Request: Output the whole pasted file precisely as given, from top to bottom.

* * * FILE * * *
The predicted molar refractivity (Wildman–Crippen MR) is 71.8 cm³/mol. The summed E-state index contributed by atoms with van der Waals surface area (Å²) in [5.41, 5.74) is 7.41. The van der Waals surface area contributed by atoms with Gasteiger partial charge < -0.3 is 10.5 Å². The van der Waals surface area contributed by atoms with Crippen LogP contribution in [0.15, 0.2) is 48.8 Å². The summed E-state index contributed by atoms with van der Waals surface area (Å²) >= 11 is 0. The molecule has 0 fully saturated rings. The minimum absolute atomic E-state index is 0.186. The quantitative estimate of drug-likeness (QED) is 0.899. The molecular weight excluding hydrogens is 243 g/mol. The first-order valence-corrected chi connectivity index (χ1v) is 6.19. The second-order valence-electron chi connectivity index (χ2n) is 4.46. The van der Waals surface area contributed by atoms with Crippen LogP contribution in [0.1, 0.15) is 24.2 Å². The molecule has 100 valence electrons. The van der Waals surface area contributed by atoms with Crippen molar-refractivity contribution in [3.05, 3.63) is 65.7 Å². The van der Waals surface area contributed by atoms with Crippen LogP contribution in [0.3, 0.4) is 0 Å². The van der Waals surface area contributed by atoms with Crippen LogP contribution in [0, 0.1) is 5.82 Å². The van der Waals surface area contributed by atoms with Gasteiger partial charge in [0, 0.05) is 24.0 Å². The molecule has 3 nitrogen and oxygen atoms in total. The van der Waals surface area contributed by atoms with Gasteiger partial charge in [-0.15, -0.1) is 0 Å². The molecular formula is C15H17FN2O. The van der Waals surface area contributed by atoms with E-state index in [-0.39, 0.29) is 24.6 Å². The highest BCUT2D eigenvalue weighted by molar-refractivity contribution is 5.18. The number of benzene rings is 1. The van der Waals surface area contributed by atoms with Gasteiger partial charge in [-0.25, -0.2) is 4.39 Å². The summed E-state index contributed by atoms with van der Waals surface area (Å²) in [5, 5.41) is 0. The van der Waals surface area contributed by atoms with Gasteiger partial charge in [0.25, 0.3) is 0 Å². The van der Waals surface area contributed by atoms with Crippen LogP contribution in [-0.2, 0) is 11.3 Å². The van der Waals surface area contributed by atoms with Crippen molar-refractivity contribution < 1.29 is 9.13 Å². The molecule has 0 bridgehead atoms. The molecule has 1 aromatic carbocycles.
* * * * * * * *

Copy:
The predicted molar refractivity (Wildman–Crippen MR) is 71.8 cm³/mol. The summed E-state index contributed by atoms with van der Waals surface area (Å²) in [5.41, 5.74) is 7.41. The van der Waals surface area contributed by atoms with Gasteiger partial charge < -0.3 is 10.5 Å². The van der Waals surface area contributed by atoms with Crippen LogP contribution in [0.15, 0.2) is 48.8 Å². The summed E-state index contributed by atoms with van der Waals surface area (Å²) >= 11 is 0. The molecule has 0 fully saturated rings. The minimum absolute atomic E-state index is 0.186. The quantitative estimate of drug-likeness (QED) is 0.899. The molecular weight excluding hydrogens is 243 g/mol. The first-order valence-corrected chi connectivity index (χ1v) is 6.19. The second-order valence-electron chi connectivity index (χ2n) is 4.46. The van der Waals surface area contributed by atoms with Crippen LogP contribution in [0.1, 0.15) is 24.2 Å². The molecule has 100 valence electrons. The van der Waals surface area contributed by atoms with Crippen molar-refractivity contribution in [3.05, 3.63) is 65.7 Å². The van der Waals surface area contributed by atoms with Crippen LogP contribution in [0.3, 0.4) is 0 Å². The van der Waals surface area contributed by atoms with Crippen LogP contribution in [0, 0.1) is 5.82 Å². The van der Waals surface area contributed by atoms with Gasteiger partial charge in [0, 0.05) is 24.0 Å². The molecule has 3 nitrogen and oxygen atoms in total. The van der Waals surface area contributed by atoms with Gasteiger partial charge in [-0.15, -0.1) is 0 Å². The molecular formula is C15H17FN2O. The van der Waals surface area contributed by atoms with E-state index in [-0.39, 0.29) is 24.6 Å². The highest BCUT2D eigenvalue weighted by molar-refractivity contribution is 5.18. The number of benzene rings is 1. The van der Waals surface area contributed by atoms with Gasteiger partial charge in [-0.25, -0.2) is 4.39 Å². The summed E-state index contributed by atoms with van der Waals surface area (Å²) in [5, 5.41) is 0. The van der Waals surface area contributed by atoms with Gasteiger partial charge in [0.25, 0.3) is 0 Å². The van der Waals surface area contributed by atoms with Crippen LogP contribution in [-0.2, 0) is 11.3 Å². The van der Waals surface area contributed by atoms with Crippen molar-refractivity contribution < 1.29 is 9.13 Å². The molecule has 0 bridgehead atoms. The molecule has 1 aromatic carbocycles.